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Terrorism of a Personal Kind

A Commentary by Froma Harrop

The schoolyard bully used to work his fists. His target might go home with a black eye, but the bruise would eventually go away. Later in life, victim and victimizer might become friends.

Then came guns. Physical strength no longer mattered, and death would make healing impossible.

The weaponry has advanced further -- witness the shocking suicide of an 18-year-old student at Rutgers University in New Jersey. Tyler Clementi was known for his sweetness and violin-playing. His roommate, Dharan Ravi, and another freshman, Molly Wei, used a webcam on an open laptop to secretly capture Clementi having gay sex in his dorm room.

This was a live Internet video feed that Ravi advertised to followers on Twitter. A humiliated Clementi responded by writing a suicide note on his Facebook page and then jumping to his death off the George Washington Bridge.

Associated Press has found at least 12 cases of teenagers between 11 and 18 killing themselves as a result of cyber-cruelty. As communications technology has empowered terrorists, it has enabled young sadists to injure others without having to see the target's face.

Photographing someone in flagrante delicto used to require a certain amount of professionalism. A shakedown artist would hide behind a bedroom curtain and take shots of a couple (typically unmarried) in the act. The blackmailer would present the grainy photos to a victim, then demand payment for them and the negatives.

Now anyone can do this with a plain old laptop and while being somewhere else. Social media let total jerks terrorize others without even identifying themselves.

One of the most fiendish cases involved a woman in Missouri who mentally tortured a 13-year-old girl living down the street. Lori Drew, 47, pretended to be a boy, who after flirting with Megan Meier on MySpace for weeks, suddenly rebuffed her. Distraught from this imaginary rejection by someone she had never met, Megan hung herself in a closet.

Clementi's tormentors are now in deep trouble. Authorities in New Jersey have charged Ravi and Wei with invasion of privacy. They may be accused of a hate crime, though they've shown no particular animus against gay people.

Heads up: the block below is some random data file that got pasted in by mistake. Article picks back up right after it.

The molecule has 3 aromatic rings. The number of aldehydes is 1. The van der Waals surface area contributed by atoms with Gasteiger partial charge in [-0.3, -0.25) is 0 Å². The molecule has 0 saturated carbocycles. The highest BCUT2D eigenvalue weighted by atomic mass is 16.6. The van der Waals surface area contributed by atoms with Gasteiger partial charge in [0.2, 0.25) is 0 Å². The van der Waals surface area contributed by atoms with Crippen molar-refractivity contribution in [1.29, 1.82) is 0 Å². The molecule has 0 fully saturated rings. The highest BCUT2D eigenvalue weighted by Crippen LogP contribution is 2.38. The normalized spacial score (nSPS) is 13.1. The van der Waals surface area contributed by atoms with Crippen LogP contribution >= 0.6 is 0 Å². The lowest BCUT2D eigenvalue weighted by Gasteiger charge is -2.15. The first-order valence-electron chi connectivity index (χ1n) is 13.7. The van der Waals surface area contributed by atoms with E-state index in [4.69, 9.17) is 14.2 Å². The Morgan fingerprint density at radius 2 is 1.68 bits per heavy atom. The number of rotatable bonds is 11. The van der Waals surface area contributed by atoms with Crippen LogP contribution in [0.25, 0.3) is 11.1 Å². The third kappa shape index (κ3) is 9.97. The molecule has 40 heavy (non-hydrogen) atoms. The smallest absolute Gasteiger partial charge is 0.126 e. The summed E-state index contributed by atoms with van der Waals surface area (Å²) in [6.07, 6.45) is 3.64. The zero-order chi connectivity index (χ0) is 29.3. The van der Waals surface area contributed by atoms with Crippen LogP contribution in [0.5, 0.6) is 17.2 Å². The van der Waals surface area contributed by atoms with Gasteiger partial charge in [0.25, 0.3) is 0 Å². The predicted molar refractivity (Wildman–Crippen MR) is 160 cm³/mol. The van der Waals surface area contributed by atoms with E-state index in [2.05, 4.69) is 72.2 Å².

Their Facebook friends (and lawyer) hold that the two thought they were merely committing a prank -- Ravi had actually liked Clementi. Though their conduct was appalling, there could be something in the argument that they hadn't expected events to turn so tragic. One clearly doesn't have to be young to show such dreadful judgment, but it helps.

The saddest part is that Clementi might have survived the crisis had he been older and more seasoned against hurt. A few more days to work through the calamity, especially with the help of others, might have pulled him through.

Is there a way to protect younger people from online creeps and from their own indiscretions?

One idea is to simply keep them off of social networking sites. But that's possible only for younger teens and children. Children in middle school or lower have no business joining any social networking site.

Another is to teach all users of this media that anything they put on the Internet can be seen by the entire world and forever. An e-mail message is not a foolish letter that can be retrieved and burned. Anything online is there for keeps.

Perhaps we all have to develop a thick skin for what others say about us in cyberspace. Almost everyone has a critic with a computer.

Finally, we all should understand that only constant vigilance will preserve our privacy. Chilling thought, but even a laptop sitting alone in a corner can be turned against us.



Views expressed in this column are those of the author, not those of Rasmussen Reports.              

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See Other Commentaries by Froma Harrop.   

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